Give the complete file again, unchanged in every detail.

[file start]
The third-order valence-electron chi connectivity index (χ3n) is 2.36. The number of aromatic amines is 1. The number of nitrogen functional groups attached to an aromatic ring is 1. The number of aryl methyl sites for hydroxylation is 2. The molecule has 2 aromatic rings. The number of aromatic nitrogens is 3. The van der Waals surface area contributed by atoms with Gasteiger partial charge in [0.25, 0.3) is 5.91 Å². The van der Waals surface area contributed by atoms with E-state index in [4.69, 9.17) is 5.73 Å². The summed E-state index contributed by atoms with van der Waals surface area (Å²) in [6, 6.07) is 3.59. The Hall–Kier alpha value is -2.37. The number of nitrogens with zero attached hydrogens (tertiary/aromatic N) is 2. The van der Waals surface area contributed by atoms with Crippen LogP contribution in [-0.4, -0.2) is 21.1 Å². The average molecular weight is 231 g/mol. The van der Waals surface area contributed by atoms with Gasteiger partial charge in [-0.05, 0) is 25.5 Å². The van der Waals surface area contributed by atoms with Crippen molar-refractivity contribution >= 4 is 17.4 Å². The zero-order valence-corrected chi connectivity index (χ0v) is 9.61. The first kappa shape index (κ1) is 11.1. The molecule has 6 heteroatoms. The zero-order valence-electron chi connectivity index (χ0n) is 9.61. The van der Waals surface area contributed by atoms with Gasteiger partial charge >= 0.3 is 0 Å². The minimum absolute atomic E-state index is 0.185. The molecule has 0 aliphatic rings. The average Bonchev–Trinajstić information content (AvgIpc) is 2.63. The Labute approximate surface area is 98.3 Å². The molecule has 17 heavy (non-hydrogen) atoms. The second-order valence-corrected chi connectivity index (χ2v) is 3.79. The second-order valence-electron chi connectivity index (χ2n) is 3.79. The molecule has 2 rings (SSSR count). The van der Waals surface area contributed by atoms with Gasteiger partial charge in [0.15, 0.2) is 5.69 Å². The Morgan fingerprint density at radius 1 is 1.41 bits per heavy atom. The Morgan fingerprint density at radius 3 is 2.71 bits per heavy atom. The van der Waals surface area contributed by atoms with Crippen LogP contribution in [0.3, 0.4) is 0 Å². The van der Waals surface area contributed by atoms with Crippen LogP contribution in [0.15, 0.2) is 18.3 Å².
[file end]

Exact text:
The third-order valence-electron chi connectivity index (χ3n) is 2.36. The number of aromatic amines is 1. The number of nitrogen functional groups attached to an aromatic ring is 1. The number of aryl methyl sites for hydroxylation is 2. The molecule has 2 aromatic rings. The number of aromatic nitrogens is 3. The van der Waals surface area contributed by atoms with Gasteiger partial charge in [0.25, 0.3) is 5.91 Å². The van der Waals surface area contributed by atoms with E-state index in [4.69, 9.17) is 5.73 Å². The summed E-state index contributed by atoms with van der Waals surface area (Å²) in [6, 6.07) is 3.59. The Hall–Kier alpha value is -2.37. The number of nitrogens with zero attached hydrogens (tertiary/aromatic N) is 2. The van der Waals surface area contributed by atoms with Crippen LogP contribution in [-0.4, -0.2) is 21.1 Å². The average molecular weight is 231 g/mol. The van der Waals surface area contributed by atoms with Gasteiger partial charge in [-0.05, 0) is 25.5 Å². The van der Waals surface area contributed by atoms with Crippen molar-refractivity contribution >= 4 is 17.4 Å². The zero-order valence-corrected chi connectivity index (χ0v) is 9.61. The first kappa shape index (κ1) is 11.1. The molecule has 6 heteroatoms. The zero-order valence-electron chi connectivity index (χ0n) is 9.61. The van der Waals surface area contributed by atoms with Gasteiger partial charge >= 0.3 is 0 Å². The minimum absolute atomic E-state index is 0.185. The molecule has 0 aliphatic rings. The average Bonchev–Trinajstić information content (AvgIpc) is 2.63. The Labute approximate surface area is 98.3 Å². The molecule has 17 heavy (non-hydrogen) atoms. The second-order valence-corrected chi connectivity index (χ2v) is 3.79. The second-order valence-electron chi connectivity index (χ2n) is 3.79. The molecule has 2 rings (SSSR count). The van der Waals surface area contributed by atoms with Gasteiger partial charge in [0.15, 0.2) is 5.69 Å². The Morgan fingerprint density at radius 1 is 1.41 bits per heavy atom. The Morgan fingerprint density at radius 3 is 2.71 bits per heavy atom. The van der Waals surface area contributed by atoms with Crippen LogP contribution in [0.3, 0.4) is 0 Å². The van der Waals surface area contributed by atoms with Crippen LogP contribution in [0.15, 0.2) is 18.3 Å².